“Trans Love Is” is mostly poems that describe, sometimes obliquely and sometimes straightforwardly, the experience of being trans, agender, neuroatypical. Not that Takács’ experience is everyone’s experience, which the author acknowledges in “The Handcrafted Motions of Flight.” The narrator remembers pasts and presents: “some are me, some only similar to myself / and some carry more of me / than my self living and writing in the present.” The same poem, just a few lines later, addresses how some people just can’t accept the form of the messenger: “They are bothered by the pronouns.” (There are more subtle references to anti-trans and anti-gender-neutral sentiment throughout the book, and more obvious references as well. But this one, coming after a stanza in which the pronouns used are E and eir, is particularly powerful for its brevity, for what it leaves understood but unstated (that it’s more than just the pronouns, and the people in question are likely more than just “bothered,” which is a mild word for what anyone not cisgendered is likely to face). The poem from which this section of the book derives its title, “Trans Love Is” is a list type of poem that shows that Trans Love is, in the end, really not different from “straight love” or “gay love:” buying non-dairy items and blackberry sage tea for the ones you love, microwaving hot dogs and taking joy in the gigglecry of your child. It’s verbal shorthand between partners. It’s finding the commonality of the spaces between labels. It might be my favorite poem in the collection because it is everyday-sweet with a tinge of the wider world’s lack of acceptance (“Trans love elicits surveillance”) and a dollop of neuroatypicality (“the burning desire to do FIVE loads of laundry / and tell the interrogation officer / there are no terrorists in Hungary”). The poem that lends the collection’s title, “Seven Handy Ideas for Algorithmic Shapeshifting,” is also wonderful, subversion couched in fantasy terms. And I would love to see “The Iterative Nature of the Magical Discovery Process” performed live; it’s powerful in written form and I can only imagine how much more powerful it could be when spoken out loud and coupled with creative lighting.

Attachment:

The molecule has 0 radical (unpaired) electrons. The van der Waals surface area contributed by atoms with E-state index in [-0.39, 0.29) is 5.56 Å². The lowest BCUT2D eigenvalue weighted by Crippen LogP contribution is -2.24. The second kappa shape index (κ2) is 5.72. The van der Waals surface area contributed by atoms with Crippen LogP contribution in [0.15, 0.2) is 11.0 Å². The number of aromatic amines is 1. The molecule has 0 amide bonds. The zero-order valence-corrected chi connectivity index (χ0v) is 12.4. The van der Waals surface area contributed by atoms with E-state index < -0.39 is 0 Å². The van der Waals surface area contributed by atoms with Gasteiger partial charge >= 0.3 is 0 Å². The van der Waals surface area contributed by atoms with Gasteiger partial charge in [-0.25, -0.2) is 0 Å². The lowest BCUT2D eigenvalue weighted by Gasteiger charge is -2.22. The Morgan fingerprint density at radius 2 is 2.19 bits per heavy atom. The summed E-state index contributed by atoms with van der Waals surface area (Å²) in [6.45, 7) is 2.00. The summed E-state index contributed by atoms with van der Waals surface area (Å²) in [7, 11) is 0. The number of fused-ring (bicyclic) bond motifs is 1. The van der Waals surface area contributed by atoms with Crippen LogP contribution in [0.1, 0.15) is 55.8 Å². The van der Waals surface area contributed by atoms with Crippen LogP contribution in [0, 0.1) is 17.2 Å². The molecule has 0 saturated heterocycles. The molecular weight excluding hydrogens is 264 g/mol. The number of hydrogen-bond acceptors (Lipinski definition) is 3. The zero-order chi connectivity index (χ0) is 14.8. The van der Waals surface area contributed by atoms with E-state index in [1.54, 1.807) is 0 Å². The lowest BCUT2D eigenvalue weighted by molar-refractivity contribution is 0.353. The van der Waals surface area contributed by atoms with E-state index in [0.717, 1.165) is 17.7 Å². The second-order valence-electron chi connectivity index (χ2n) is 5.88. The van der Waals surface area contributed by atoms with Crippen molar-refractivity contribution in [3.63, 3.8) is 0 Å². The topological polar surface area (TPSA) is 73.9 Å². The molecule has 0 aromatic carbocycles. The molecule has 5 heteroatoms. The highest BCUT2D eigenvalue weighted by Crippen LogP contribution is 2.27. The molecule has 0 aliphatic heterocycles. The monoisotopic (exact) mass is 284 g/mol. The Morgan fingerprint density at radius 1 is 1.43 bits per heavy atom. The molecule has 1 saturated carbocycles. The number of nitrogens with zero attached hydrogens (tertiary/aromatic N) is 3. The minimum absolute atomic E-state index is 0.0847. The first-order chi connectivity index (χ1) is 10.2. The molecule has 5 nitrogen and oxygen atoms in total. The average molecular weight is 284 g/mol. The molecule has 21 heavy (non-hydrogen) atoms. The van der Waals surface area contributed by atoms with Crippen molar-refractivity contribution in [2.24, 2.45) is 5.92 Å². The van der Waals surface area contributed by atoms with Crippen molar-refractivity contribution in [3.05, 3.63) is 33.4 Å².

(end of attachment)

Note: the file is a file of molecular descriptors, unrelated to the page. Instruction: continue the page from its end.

Looking over the section titled “A Gentle Introduction to Talmudic Argument Structure,” I’m not sure it was quite accidental that I read this book just before Barbara Krasnoff’s mosaic novel The History of Soul 2065, as random as the choices seemed at the time. Both deal heavily in Jewish tradition and how it migrates from the Old World (in Krasnoff’s stories, Germany and Ukraine, in Takács’ poems, Hungary) to the New (for Krasnoff, mostly New York City, for Takács, mostly Kansas). Takács draws more directly from the Talmud and Rabbinic teachings than Krasnoff does. The poems touch on reconstructive surgery, reincarnation, interacting with harmful spirits, exploring other planets, and our responsibility to pass on the knowledge of our forebears to our descendants, all through that lens of Jewish faith and history. This section made me want to reread what the tradition I grew up in calls the Old Testament, but also to talk more deeply with my Jewish friends about these poems and about their faith in general.
The poems in the section titled “Daily Dispatches from the Land of the Free” are more political in nature. I am unsure if “Radiation Hormesis” is really about life in Eastern Europe right after the Chernobyl disaster, or if I’m making the connection because Chernobyl is back in the public consciousness thanks to the HBO mini-series: but either way, the poem’s description of outdoor desolation and indoor claustrophobia and the “how bad could it really be” mentally that so many of us exhibit when confronted with something that’s designated dangerous but isn’t visibly so is deeply moving. I had tears welling while reading and rereading this one. “Replicate Personal Experience” starts out as a description of being the lonely, different, new kid in town, but takes a SFnal twist that opens the poem up to even more meaning. “The Oracle of DARPA” put me in mind of Orwell, of the double-speak of 1984 and how it can be used for good or ill.
The poems in “The Up-and-Out” are perhaps more future-looking that the other sections, with focuses on bonding with colony worlds, the limited bounds of memory and physicality. “You Are Here / Was: Blue Line to Memorial Park” is an interactive poem meant to be viewed and read, blending computer science with the art of poetry.
I got a lot out of this collection and as I said, I’m not a big fan of reading poetry. I think people who love poetry will get a lot more out of it that I did, and I highly recommend it.